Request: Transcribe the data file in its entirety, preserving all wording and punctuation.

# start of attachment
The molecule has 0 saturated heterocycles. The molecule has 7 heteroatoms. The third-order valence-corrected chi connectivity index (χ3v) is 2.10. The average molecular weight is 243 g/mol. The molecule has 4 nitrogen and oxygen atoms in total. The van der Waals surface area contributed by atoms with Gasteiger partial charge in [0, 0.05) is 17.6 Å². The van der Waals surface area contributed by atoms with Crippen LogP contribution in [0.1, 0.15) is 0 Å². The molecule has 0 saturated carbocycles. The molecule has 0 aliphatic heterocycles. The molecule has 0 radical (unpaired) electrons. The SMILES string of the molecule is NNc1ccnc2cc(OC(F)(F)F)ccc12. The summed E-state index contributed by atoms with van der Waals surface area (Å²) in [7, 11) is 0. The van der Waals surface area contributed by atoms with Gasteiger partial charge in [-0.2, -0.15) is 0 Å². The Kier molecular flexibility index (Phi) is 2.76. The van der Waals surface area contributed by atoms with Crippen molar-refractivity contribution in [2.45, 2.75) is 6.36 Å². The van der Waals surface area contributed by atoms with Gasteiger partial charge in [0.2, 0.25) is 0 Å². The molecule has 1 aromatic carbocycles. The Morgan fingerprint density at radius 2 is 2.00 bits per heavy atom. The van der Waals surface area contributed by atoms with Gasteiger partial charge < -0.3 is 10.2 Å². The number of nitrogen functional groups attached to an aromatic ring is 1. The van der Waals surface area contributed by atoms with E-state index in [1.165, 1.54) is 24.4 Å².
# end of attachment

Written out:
The molecule has 0 saturated heterocycles. The molecule has 7 heteroatoms. The third-order valence-corrected chi connectivity index (χ3v) is 2.10. The average molecular weight is 243 g/mol. The molecule has 4 nitrogen and oxygen atoms in total. The van der Waals surface area contributed by atoms with Gasteiger partial charge in [0, 0.05) is 17.6 Å². The van der Waals surface area contributed by atoms with Crippen LogP contribution in [0.1, 0.15) is 0 Å². The molecule has 0 saturated carbocycles. The molecule has 0 aliphatic heterocycles. The molecule has 0 radical (unpaired) electrons. The SMILES string of the molecule is NNc1ccnc2cc(OC(F)(F)F)ccc12. The summed E-state index contributed by atoms with van der Waals surface area (Å²) in [7, 11) is 0. The van der Waals surface area contributed by atoms with Gasteiger partial charge in [-0.2, -0.15) is 0 Å². The Kier molecular flexibility index (Phi) is 2.76. The van der Waals surface area contributed by atoms with Crippen molar-refractivity contribution in [2.45, 2.75) is 6.36 Å². The van der Waals surface area contributed by atoms with Gasteiger partial charge in [0.2, 0.25) is 0 Å². The molecule has 1 aromatic carbocycles. The Morgan fingerprint density at radius 2 is 2.00 bits per heavy atom. The van der Waals surface area contributed by atoms with Gasteiger partial charge < -0.3 is 10.2 Å². The number of nitrogen functional groups attached to an aromatic ring is 1. The van der Waals surface area contributed by atoms with E-state index in [1.165, 1.54) is 24.4 Å².